Limited Inc would like to be optimistic. No, that's not quite right -- Limited Inc would like to benefit from the optimism of others by placing beaucoup articles among the resurgent media. But Limited Inc would also like to be contrarian and hip and regard it all as a bubble. And the small contradiction can only be maintained if there is some wave of money coming in from the East. In the media world, though, it is hard to see that wave. More newspapers are cracking down on freelancers, shrinking book sections, getting the business editor to take over the recipe section when the old coot that used to do it died, etc. Magazines are still not seeing that advertising outreach to the highly confident consumer postulated by the Conference Board. And there's the gnawing question of debt -- as was remarked in the nineties, public debt shrank while private debt exploded. Now public debt is growing -- and there's only so much room in debt space, even with the whacky Fed jiggling us down to 0 down, O percent. I do have to say that the Fed has the best spin in the business -- articles like the WP one are routinely full of the goodies that Greenspan has given us because we were nice, not naughty -- all those car sales! all those home sales! without paying attention to the red that is accumulating because of all those car sales! and the debt load that is not shifting because of all those home sales! and the propadeutic example of Japan, liquidity trap city, which we are all politely avoiding -- a car wreck we are passing by, or at least we hope we are passing by.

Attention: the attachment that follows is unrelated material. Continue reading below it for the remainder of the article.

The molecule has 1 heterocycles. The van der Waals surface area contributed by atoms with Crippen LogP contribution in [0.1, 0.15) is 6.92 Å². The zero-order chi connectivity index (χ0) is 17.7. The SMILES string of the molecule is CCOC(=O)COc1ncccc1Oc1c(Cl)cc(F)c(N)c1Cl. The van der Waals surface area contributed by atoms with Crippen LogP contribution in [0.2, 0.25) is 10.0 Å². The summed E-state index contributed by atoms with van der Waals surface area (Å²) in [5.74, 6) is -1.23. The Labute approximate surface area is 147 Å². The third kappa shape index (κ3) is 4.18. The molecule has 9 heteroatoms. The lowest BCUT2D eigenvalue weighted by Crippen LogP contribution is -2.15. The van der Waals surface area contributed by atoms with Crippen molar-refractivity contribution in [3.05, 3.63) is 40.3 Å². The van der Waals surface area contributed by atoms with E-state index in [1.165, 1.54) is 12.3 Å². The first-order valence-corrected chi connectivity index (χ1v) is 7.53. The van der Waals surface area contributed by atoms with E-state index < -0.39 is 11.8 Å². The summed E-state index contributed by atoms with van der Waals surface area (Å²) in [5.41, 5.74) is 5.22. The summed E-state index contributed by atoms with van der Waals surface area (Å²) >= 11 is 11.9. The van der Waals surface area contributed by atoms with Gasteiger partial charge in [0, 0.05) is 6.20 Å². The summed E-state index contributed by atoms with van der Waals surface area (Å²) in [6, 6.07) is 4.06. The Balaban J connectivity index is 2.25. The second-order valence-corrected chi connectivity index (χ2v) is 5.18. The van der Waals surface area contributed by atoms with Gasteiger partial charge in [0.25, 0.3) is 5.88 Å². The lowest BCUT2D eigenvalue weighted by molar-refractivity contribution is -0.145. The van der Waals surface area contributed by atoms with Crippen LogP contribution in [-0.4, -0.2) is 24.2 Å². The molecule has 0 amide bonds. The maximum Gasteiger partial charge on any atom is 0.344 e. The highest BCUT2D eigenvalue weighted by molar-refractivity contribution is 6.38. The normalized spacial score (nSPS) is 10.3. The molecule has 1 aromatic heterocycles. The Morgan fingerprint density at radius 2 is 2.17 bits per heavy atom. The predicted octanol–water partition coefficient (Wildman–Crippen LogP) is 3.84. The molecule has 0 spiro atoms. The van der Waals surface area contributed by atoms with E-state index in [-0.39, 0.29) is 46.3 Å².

Friday, December 28, 2001

Remora

As our readers probably expect, Limited Inc is a devotee of William Greider. We loved the Fed book, we loved that it was so thick, so textured, so bought, so little read. We loved the story of Jimmy Carter accidentally causing a crisis in the economy by getting consumers to stop using their credit cards (a mistake we will never make again -- conservative Bushies would rather have consumers max their Visas on porno than not whip those cards out at all). We loved One world, ready or not. We loved to compare it to the Olive and the Lexus Tree, a relic of the nineties that ranks up there, as an artifact of decade delusions, with Strachey's thirties book on the inevitability of communism, The Coming Struggle for Power. Which okay, we probably have readers who aren't exactly conversant with agit-prop from the thirties. So our references are esoteric. Sue me.
Anyway, given our admiration, what is it that keeps us from reading Greider's pieces in the Nation? It is, we think, a sense that we have to make a long slog with this guy. Through some very depressing stuff. Still, we recommend his latest on the relationship of China to the rest of the underpaid third world, especially the maquilladora zone of Mexico. Greider writes that the contrast between the 1.25 per hour wage in Mexico and the .25 per hour wage in China is tipping the GEs and Toshibas of the world. So Mexico is finding itself in the unique position of railing against cheap labor. Two grafs of especial note: